Updates in v1.5.0 since v1.4.4 series
* Index manipulation
- git-add is to add contents to the index (aka "staging area"
for the next commit), whether the file the contents happen to
be is an existing one or a newly created one.
- git-add without any argument does not add everything
anymore. Use 'git-add .' instead. Also you can add
otherwise ignored files with an -f option.
- git-add tries to be more friendly to users by offering an
interactive mode ("git-add -i").
- git-commit <path> used to refuse to commit if <path> was
different between HEAD and the index (i.e. update-index was
used on it earlier). This check was removed.
- git-rm is much saner and safer. It is used to remove paths
from both the index file and the working tree, and makes sure
you are not losing any local modification before doing so.
- git-reset <tree> <paths>... can be used to revert index
entries for selected paths.
- git-update-index is much less visible. Many suggestions to
use the command in git output and documentation have now been
replaced by simpler commands such as "git add" or "git rm".
* Repository layout and objects transfer
- The data for origin repository is stored in the configuration
file $GIT_DIR/config, not in $GIT_DIR/remotes/, for newly
created clones. The latter is still supported and there is
no need to convert your existing repository if you are
already comfortable with your workflow with the layout.
- git-clone always uses what is known as "separate remote"
layout for a newly created repository with a working tree.
A repository with the separate remote layout starts with only
one default branch, 'master', to be used for your own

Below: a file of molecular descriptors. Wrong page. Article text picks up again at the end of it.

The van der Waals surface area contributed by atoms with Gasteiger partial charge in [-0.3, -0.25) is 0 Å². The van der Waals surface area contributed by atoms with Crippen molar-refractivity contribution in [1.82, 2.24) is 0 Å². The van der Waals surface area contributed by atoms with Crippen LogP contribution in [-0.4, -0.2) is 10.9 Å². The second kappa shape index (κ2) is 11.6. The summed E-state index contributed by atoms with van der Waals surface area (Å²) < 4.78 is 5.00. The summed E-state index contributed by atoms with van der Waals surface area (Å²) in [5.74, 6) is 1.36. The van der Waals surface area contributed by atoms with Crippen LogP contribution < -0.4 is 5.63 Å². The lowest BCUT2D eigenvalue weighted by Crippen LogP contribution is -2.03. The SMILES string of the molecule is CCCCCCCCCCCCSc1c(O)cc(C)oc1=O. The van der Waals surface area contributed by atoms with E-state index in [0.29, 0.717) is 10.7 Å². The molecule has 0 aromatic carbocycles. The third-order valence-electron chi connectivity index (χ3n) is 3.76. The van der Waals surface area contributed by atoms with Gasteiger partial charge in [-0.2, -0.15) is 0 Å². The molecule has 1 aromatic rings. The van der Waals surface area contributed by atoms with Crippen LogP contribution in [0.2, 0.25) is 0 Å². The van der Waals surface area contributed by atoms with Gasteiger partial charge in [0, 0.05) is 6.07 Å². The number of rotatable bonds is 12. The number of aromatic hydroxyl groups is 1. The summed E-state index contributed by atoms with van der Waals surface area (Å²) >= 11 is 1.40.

development. Unlike the traditional layout that copied all
the upstream branches into your branch namespace (while
renaming their 'master' to your 'origin'), the new layout
puts upstream branches into local "remote-tracking branches"
with their own namespace. These can be referenced with names
such as "origin/$upstream_branch_name" and are stored in
.git/refs/remotes rather than .git/refs/heads where normal
branches are stored.
This layout keeps your own branch namespace less cluttered,
avoids name collision with your upstream, makes it possible
to automatically track new branches created at the remote
after you clone from it, and makes it easier to interact with
more than one remote repository (you can use "git remote" to
add other repositories to track). There might be some
* 'git branch' does not show the remote tracking branches.
It only lists your own branches. Use '-r' option to view
the tracking branches.
* If you are forking off of a branch obtained from the
upstream, you would have done something like 'git branch
my-next next', because traditional layout dropped the
tracking branch 'next' into your own branch namespace.
With the separate remote layout, you say 'git branch next
origin/next', which allows you to use the matching name